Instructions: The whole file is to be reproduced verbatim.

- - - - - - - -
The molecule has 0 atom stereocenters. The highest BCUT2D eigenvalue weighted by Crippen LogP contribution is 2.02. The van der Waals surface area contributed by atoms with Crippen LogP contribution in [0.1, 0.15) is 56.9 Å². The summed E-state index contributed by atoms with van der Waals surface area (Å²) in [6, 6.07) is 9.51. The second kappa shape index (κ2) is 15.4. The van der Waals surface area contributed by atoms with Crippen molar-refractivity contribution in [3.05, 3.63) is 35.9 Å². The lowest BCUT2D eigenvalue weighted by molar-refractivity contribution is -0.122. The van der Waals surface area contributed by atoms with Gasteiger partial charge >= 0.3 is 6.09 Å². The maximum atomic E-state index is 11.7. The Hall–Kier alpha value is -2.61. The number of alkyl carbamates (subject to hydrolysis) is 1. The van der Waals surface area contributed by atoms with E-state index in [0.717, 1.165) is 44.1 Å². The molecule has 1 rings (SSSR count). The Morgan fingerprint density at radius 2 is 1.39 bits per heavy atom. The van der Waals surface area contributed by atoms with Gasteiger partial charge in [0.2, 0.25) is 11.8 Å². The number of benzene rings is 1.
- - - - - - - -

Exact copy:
The molecule has 0 atom stereocenters. The highest BCUT2D eigenvalue weighted by Crippen LogP contribution is 2.02. The van der Waals surface area contributed by atoms with Crippen LogP contribution in [0.1, 0.15) is 56.9 Å². The summed E-state index contributed by atoms with van der Waals surface area (Å²) in [6, 6.07) is 9.51. The second kappa shape index (κ2) is 15.4. The van der Waals surface area contributed by atoms with Crippen molar-refractivity contribution in [3.05, 3.63) is 35.9 Å². The lowest BCUT2D eigenvalue weighted by molar-refractivity contribution is -0.122. The van der Waals surface area contributed by atoms with Gasteiger partial charge >= 0.3 is 6.09 Å². The maximum atomic E-state index is 11.7. The Hall–Kier alpha value is -2.61. The number of alkyl carbamates (subject to hydrolysis) is 1. The van der Waals surface area contributed by atoms with E-state index in [0.717, 1.165) is 44.1 Å². The molecule has 1 rings (SSSR count). The Morgan fingerprint density at radius 2 is 1.39 bits per heavy atom. The van der Waals surface area contributed by atoms with Gasteiger partial charge in [0.2, 0.25) is 11.8 Å². The number of benzene rings is 1.